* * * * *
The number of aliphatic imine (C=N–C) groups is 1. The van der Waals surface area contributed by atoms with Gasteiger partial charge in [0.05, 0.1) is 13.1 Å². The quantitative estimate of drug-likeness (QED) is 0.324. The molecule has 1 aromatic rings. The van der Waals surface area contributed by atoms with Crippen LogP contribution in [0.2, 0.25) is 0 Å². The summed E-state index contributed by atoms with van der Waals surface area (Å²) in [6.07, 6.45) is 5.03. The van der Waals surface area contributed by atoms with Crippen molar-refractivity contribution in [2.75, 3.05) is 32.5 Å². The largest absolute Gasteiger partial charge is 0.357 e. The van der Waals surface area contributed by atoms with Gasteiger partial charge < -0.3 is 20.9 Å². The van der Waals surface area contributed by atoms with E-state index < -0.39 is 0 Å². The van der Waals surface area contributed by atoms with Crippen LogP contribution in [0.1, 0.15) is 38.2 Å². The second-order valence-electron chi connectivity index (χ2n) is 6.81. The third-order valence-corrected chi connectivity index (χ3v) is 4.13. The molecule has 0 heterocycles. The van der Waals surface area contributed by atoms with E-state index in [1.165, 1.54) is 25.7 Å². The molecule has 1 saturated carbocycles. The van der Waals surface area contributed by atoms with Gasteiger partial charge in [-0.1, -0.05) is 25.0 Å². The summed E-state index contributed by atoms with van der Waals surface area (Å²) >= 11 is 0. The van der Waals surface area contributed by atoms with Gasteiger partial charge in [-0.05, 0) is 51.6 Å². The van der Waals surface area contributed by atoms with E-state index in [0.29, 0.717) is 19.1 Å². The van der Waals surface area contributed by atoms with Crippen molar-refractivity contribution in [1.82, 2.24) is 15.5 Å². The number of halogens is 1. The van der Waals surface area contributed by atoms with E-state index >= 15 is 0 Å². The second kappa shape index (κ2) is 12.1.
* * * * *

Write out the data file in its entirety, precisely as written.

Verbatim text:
The number of aliphatic imine (C=N–C) groups is 1. The van der Waals surface area contributed by atoms with Gasteiger partial charge in [0.05, 0.1) is 13.1 Å². The quantitative estimate of drug-likeness (QED) is 0.324. The molecule has 1 aromatic rings. The van der Waals surface area contributed by atoms with Crippen LogP contribution in [0.2, 0.25) is 0 Å². The summed E-state index contributed by atoms with van der Waals surface area (Å²) in [6.07, 6.45) is 5.03. The van der Waals surface area contributed by atoms with Crippen molar-refractivity contribution in [2.75, 3.05) is 32.5 Å². The largest absolute Gasteiger partial charge is 0.357 e. The van der Waals surface area contributed by atoms with Gasteiger partial charge < -0.3 is 20.9 Å². The van der Waals surface area contributed by atoms with E-state index < -0.39 is 0 Å². The van der Waals surface area contributed by atoms with Crippen LogP contribution in [0.1, 0.15) is 38.2 Å². The second-order valence-electron chi connectivity index (χ2n) is 6.81. The third-order valence-corrected chi connectivity index (χ3v) is 4.13. The molecule has 0 heterocycles. The van der Waals surface area contributed by atoms with E-state index in [1.165, 1.54) is 25.7 Å². The molecule has 1 saturated carbocycles. The van der Waals surface area contributed by atoms with Gasteiger partial charge in [-0.1, -0.05) is 25.0 Å². The summed E-state index contributed by atoms with van der Waals surface area (Å²) >= 11 is 0. The van der Waals surface area contributed by atoms with Gasteiger partial charge in [-0.05, 0) is 51.6 Å². The van der Waals surface area contributed by atoms with E-state index in [0.29, 0.717) is 19.1 Å². The van der Waals surface area contributed by atoms with Crippen molar-refractivity contribution in [1.82, 2.24) is 15.5 Å². The number of halogens is 1. The van der Waals surface area contributed by atoms with E-state index >= 15 is 0 Å². The second kappa shape index (κ2) is 12.1.